So how does Lady Macbeth undo this reasoning? She begins by not addressing Macbeth’s desire to celebrate his recent heroic victory. On a purely instrumental value system, what has been achieved becomes the instrument to the next outcome. There is no reason to wait. She then raises the idea that Macbeth has already pledged himself to murder. The move here, interestingly, is the Hobbesean move to take a nomic value (strategic coordination through a pledge) and treat it as if it were a physic value (an oath or promise).
But what is this pledge? Macbeth has not explicitly promised to kill Duncan although he shares her commitment to the goal of becoming king. Lady Macbeth says that Macbeth is not without ambition, but lacks the “illness should attend it.” That ambition “should” be attended by release from moral restraint is a central claim made by Callicles and Gorgias in the Gorgias, where Socrates maintains that the worst fate to befall a human being is not to become the victim of a tyrant—terrible as that may be—but to become a tyrant. The soul of the tyrant makes one the enemy of everyone and forces you to perform acts that are not your own. The life of the tyrant is barren of every good thing that might have tempted Macbeth to become a tyrant, but the actions that made him tyrant make it impossible for him safely to relinquish or abandon his tyranny.
Looking more carefully, Lady Macbeth says that what Macbeth “wouldst highly” he wouldst also “holily,” implying that he renounces the tyrannical role praised by Callicles. She says that he would not play false, and yet would wrongly win. What does this mean? If someone will not play false, how can he wrongly win? The contradiction, as she sees it, is that he does not abandon the end, even as he recoils from the means. Her task, therefore, is to fire his passion for the end so as to overcome his repugnance for the means. She says that he fears to do what must be done, even though he would not wish it undone, if it were done. She will “chastise” with the “valor” of her tongue this weakness, this essential reluctance to accept the instrumentalism required for his pursuit, which impedes him from “the golden round.” The idea of chastisement implies punishment for wrongdoing, and her “valor” a power for good. The moral order appears, in this speech, as an obstruction to Calliclean virtue. Physis becomes an obstacle to what they both want.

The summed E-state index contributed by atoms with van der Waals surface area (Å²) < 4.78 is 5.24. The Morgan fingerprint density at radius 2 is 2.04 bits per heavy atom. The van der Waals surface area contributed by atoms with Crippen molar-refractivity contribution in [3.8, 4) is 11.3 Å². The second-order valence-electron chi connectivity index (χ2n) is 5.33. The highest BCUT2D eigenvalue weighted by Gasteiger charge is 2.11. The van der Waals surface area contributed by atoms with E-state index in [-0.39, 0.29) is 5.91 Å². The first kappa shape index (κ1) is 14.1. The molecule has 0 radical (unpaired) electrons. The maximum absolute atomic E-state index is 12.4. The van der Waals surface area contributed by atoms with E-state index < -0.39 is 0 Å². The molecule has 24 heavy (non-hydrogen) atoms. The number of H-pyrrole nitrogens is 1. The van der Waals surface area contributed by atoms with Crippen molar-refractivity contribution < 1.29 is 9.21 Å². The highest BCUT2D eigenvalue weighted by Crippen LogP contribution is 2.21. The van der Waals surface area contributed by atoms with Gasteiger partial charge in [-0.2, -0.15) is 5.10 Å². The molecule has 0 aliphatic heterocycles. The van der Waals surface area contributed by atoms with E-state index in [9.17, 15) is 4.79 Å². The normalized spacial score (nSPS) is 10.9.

People often see Macbeth in terms of a fatal flaw: ambition. I am arguing here for the more Aristotelian notion of hamartia or tragic flaw which is not a character trait or vice but a poor decision that leads to a fitting end that illuminates character. So the mistake Macbeth makes is that he drops the commitment to physis because it presents an obstacle to his connection to Lady Macbeth and the crown, which both appear to be on the Nomos side of that ancient divide. But his choice to join that side of the ancient antithesis is tragically self-defeating, for it undoes the natural good of the connection that motivates the choice.
From this point onward the world of physis recedes into the futureless tomorrow for Macbeth. From here on his, “desire is got without content” And notice the dual meaning of that term, without contentedness as well as without substance. He quickly becomes Socrates’ leaky jar where everything is experienced merely as a means and never an end – once the goal is achieved it transforms into simply another means with no sense of connection to the natural goodness of one’s accomplishment. From this point on there is no rest for Macbeth, who endlessly relegates the value of what he accomplishes to the future or puts his accomplishments into a context that is broader than the one capable of conferring meaning or value upon it.